Good morning Friend :)
Another Friday down! then...in 7 more days, we'll have it again! :)
This past Tuesday was the 5 year anniversary of a good friend of mine whom died in combat. His name was Chris Pike. To me, Chris was that friend of mine that made my parents uncomfortable. He was brilliant but wild as hell.... then mix those two words, he was brilliantly-wild. I think that is what made my parents so uncomfortable. The kind of uncomfort good parents have when their kids are straight laced and good as well.
Chris wasn't a bad guy at all, his life beat to a different drum.. and that damn smile of his just pulled you in. I remember on more than a few occasions people asking if he and I were brothers. We became good friends late in high school and were even tighter afterwards. As we discovered ourselves that first year out of high school we all entertained joining the Navy... since I loved to draw and had wanted to all my life, I leaned more to college. Ultimately everyone joined my college... Including Chris. However, that was short lived for him and just months later, the rest of my group dropped out. Thereafter, they all joined the Navy. That was the last time I really talked to Chris or that group of friends.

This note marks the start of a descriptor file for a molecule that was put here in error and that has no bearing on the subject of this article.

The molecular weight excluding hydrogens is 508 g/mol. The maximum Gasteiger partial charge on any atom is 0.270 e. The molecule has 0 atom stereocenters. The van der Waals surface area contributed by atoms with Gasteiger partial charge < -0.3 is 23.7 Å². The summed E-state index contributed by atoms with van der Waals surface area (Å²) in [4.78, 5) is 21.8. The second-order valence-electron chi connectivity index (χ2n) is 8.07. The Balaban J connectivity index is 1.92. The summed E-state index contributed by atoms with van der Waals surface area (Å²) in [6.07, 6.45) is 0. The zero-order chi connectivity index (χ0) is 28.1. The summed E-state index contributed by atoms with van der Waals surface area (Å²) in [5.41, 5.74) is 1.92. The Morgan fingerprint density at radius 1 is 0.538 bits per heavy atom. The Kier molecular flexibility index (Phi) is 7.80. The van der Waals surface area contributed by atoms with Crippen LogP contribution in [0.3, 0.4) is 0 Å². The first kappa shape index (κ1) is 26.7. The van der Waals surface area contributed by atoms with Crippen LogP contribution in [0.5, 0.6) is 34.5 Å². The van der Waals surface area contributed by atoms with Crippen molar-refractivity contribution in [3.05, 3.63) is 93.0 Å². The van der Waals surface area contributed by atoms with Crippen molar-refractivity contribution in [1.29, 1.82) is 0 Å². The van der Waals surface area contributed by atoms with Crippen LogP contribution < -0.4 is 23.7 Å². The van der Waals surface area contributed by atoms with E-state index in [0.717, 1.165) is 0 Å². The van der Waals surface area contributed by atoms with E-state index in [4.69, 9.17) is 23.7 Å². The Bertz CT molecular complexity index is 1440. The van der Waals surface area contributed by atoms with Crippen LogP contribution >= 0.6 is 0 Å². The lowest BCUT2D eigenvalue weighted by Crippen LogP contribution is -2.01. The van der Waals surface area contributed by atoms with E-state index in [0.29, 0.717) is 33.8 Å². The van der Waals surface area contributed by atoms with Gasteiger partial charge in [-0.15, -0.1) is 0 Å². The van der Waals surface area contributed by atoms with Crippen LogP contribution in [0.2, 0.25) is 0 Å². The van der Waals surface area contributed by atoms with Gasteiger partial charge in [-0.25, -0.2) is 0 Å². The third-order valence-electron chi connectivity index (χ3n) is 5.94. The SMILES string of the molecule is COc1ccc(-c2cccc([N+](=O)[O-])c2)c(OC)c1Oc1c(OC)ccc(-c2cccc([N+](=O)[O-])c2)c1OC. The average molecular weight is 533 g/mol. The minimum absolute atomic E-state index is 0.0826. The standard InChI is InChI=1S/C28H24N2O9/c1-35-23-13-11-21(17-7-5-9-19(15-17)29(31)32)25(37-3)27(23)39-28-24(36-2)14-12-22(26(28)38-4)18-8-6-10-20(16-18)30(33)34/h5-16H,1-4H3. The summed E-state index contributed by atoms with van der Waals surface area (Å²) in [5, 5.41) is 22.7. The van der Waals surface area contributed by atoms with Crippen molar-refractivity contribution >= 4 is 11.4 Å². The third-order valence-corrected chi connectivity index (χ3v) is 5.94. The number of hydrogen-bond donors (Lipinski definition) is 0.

Fast forward 13 years later, I got bombarded one evening by friends asking if I had heard about Chris... which I hadn't so I looked further. Sadly, it was that he had been killed in combat. Days after many of us attended his funeral. I didn't go to my high school reunion... but Chris's funeral might as well have been. I was so happy to see so many people come out to give their respects.
Knowing where Chris was headed in life and then to hear what he had become was astonishing.. truly astonishing. Chris had become part of the Naval Special Forces Unit where he provided front line intelligence to the Navy SEAL Teams. He was smart enough and had just enough wild child and perseverance to serve with the SEAL Teams, ultimately dying being apart of SEAL Team 5.. Brilliant + Wild... this couldn't have been a better fit for him. I was overwhelmed with so much pride for him.... absolute unconditional pride. Knowing where he was headed, to then give his life in a way we watch on TV or rarely hear about... The eulogy Chris's commanding officer gave moved many to tears. For me.. I was shook up for almost 3 days after.. I was proud beyond measure to have known this friend.